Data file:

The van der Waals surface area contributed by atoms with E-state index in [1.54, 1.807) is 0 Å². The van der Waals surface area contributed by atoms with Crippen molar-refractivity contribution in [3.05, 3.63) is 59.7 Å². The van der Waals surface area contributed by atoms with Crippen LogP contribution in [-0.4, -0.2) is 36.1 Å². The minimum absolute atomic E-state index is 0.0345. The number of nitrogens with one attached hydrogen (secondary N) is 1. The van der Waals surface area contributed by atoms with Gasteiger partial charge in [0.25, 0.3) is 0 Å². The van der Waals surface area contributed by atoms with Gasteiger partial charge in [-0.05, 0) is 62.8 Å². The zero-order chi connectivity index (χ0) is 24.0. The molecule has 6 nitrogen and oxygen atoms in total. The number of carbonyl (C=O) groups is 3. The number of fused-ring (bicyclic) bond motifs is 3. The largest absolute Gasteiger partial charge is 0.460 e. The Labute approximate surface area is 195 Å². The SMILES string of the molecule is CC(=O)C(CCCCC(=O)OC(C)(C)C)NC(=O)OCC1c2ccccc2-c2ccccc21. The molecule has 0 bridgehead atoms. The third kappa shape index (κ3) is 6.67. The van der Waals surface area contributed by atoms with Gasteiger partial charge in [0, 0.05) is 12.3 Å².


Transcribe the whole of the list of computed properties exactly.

The van der Waals surface area contributed by atoms with E-state index in [1.54, 1.807) is 0 Å². The van der Waals surface area contributed by atoms with Crippen molar-refractivity contribution in [3.05, 3.63) is 59.7 Å². The van der Waals surface area contributed by atoms with Crippen LogP contribution in [-0.4, -0.2) is 36.1 Å². The minimum absolute atomic E-state index is 0.0345. The number of nitrogens with one attached hydrogen (secondary N) is 1. The van der Waals surface area contributed by atoms with Gasteiger partial charge in [0.25, 0.3) is 0 Å². The van der Waals surface area contributed by atoms with Gasteiger partial charge in [-0.05, 0) is 62.8 Å². The zero-order chi connectivity index (χ0) is 24.0. The molecule has 6 nitrogen and oxygen atoms in total. The number of carbonyl (C=O) groups is 3. The number of fused-ring (bicyclic) bond motifs is 3. The largest absolute Gasteiger partial charge is 0.460 e. The Labute approximate surface area is 195 Å². The SMILES string of the molecule is CC(=O)C(CCCCC(=O)OC(C)(C)C)NC(=O)OCC1c2ccccc2-c2ccccc21. The molecule has 0 bridgehead atoms. The third kappa shape index (κ3) is 6.67. The van der Waals surface area contributed by atoms with Gasteiger partial charge in [0, 0.05) is 12.3 Å².